More about this competition can be read HERE.

Also – This week I was received the 40 under 40 Award from Stony Brook University in a ceremony held in NYC, for achievements in the arts.”

Read more HERE about the “40 Under 40” awards.

Congratulations to Inna and her students on these remarkable achievements.

Faliks 041913A-123x140

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Chistoph Bull — Podcast “At The Organ”

January 25th, 2017 · No Comments


We have heard from Professor Christoph Bull, University Organist, about his latest podcast interview with Jim Logue.

He says “Jim Logue interviewed me about how I got into playing the piano and the organ, about my studies, about my work at UCLA Herb Alpert School of Music, about my organica series and concerts around the world, about playing music for silent movies and about the instrument I’m playing. ”

The podcast can be heard at:


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Vocal Studies Grad Peabody Southwell Shines in Production of “Anatomy Theater”

January 13th, 2017 · No Comments

One of our faculty members has just shared this New York Times review with us of the new chamber opera “Anatomy Theater.”

This 75-minute work includes long stretches of spoken text (Mr. Lang and Mr. Dion wrote the chilling libretto), as well as videos (by Bill Morrison) and projections (by Laurie Olinder). Vocal Studies graduate Peabody Southwell has a prominent role in this cutting edge production.

Read the entire review by CLICKING HERE.


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For Professor Elisabeth Le Guin, Listening is a Winning Pedagogy

December 15th, 2016 · 1 Comment


Prof. Le Guin talks about the act of listening and what it requires of us. Watch here

Academics find their calling following multiple paths. For Professor Elisabeth Le Guin, she was a professional musician first and arrived late to teaching as a musicologist. She has wasted no time embarking on her own pedagogical road since she began teaching at UCLA in 1997, and her efforts were recognized this fall when she was presented with a UCLA Distinguished Teaching Award at the thirty-third Night to Honor Teaching, the only UCLA event that’s solely devoted to recognizing excellence in teaching. Le Guin, who is currently serving as the Chair of the Department of Musicology, joins fellow musicologist Robert Fink, who was a recipient last year, along with five others from The UCLA Herb Alpert School of Music, since 2000: Mitchell Morris, Musicology, (2003); Robert Bourland, Music, (2005); Robert Winter, Music, (2008); Ian Krouse, Music, (2011).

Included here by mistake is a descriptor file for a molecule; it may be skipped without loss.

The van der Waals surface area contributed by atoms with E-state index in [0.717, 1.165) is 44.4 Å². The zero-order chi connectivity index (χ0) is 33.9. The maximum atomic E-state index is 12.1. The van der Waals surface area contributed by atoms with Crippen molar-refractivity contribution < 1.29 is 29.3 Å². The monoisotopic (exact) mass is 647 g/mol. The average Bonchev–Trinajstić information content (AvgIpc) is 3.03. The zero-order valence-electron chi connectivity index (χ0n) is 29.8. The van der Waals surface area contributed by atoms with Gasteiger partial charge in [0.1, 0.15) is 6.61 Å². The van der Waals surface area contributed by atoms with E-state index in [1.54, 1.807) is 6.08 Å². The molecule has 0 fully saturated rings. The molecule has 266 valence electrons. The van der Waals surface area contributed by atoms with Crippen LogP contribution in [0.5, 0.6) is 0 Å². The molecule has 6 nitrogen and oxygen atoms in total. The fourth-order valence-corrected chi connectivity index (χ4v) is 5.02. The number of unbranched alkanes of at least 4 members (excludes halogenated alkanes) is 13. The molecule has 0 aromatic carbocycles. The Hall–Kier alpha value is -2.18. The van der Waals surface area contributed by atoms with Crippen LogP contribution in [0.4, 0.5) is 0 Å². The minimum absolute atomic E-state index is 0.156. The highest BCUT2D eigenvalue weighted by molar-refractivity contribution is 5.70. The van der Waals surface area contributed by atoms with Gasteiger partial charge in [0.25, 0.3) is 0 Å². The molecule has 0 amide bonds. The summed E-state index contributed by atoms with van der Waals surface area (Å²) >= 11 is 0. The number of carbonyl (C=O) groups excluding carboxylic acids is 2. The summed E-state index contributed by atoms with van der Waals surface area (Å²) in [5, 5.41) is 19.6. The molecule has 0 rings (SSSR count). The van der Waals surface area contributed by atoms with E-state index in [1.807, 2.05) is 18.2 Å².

Le Guin’s teaching philosophy is timely. Inspired through the years by the Fandango fronterizo, an event held annually in May along the border fence between Tijuana and San Diego, musicians in the son Jarocho?tradition of southern Mexico gather on either side of the fence in order to sing and dance together in protest of injustice and in celebration of survival in the face of injustice. “Human bodies cannot cross the fence — indeed it is not even possible to get a little finger through the rusty mesh — but human sound travels through freely,” she wrote.

The Fandango fronterizo is more than a political event for Le Guin, it underlies her scholarship; it urges her to insist on “crossing that rusty border fence between practice and theory, between the beautiful urgencies of real-time execution, and the development of critical distance upon it. “It has led her to the fundamental cornerstone of her teaching: the cultivation of listening as an act of what she calls “radical (re) connection.”

Nowhere has this philosophy been more pronounced for Le Guin than in the Winter of 2015, when she put to the test an experiment in radical listening: she faced a class of graduating Music History majors and announced they were going to create the syllabus for their capstone course, together. What was to be radical listening on her end, became radical empowerment for her students. “It drew on everything I had always tried for in my work as a professional musician,” she said, “and later, in my performances as a teacher.” In this case, Le Guin’s radical (re) connection resulted in a successful two-day conference fully realized by the 2015 graduating Music History seniors, where they presented their culminating projects to an engaged public. This conference has since become a yearly feature of department life.

“I conceive the enterprise of encouraging and nourishing my students’ unique visions as my pedagogical mandate above all other considerations,” she said. “My musician’s training in interactive listening is put to a stringent test: to stand at the service of THEIR ideas — not my own.”

To find out more about our outstanding faculty and programs in the Department of Musicology, please visit us here.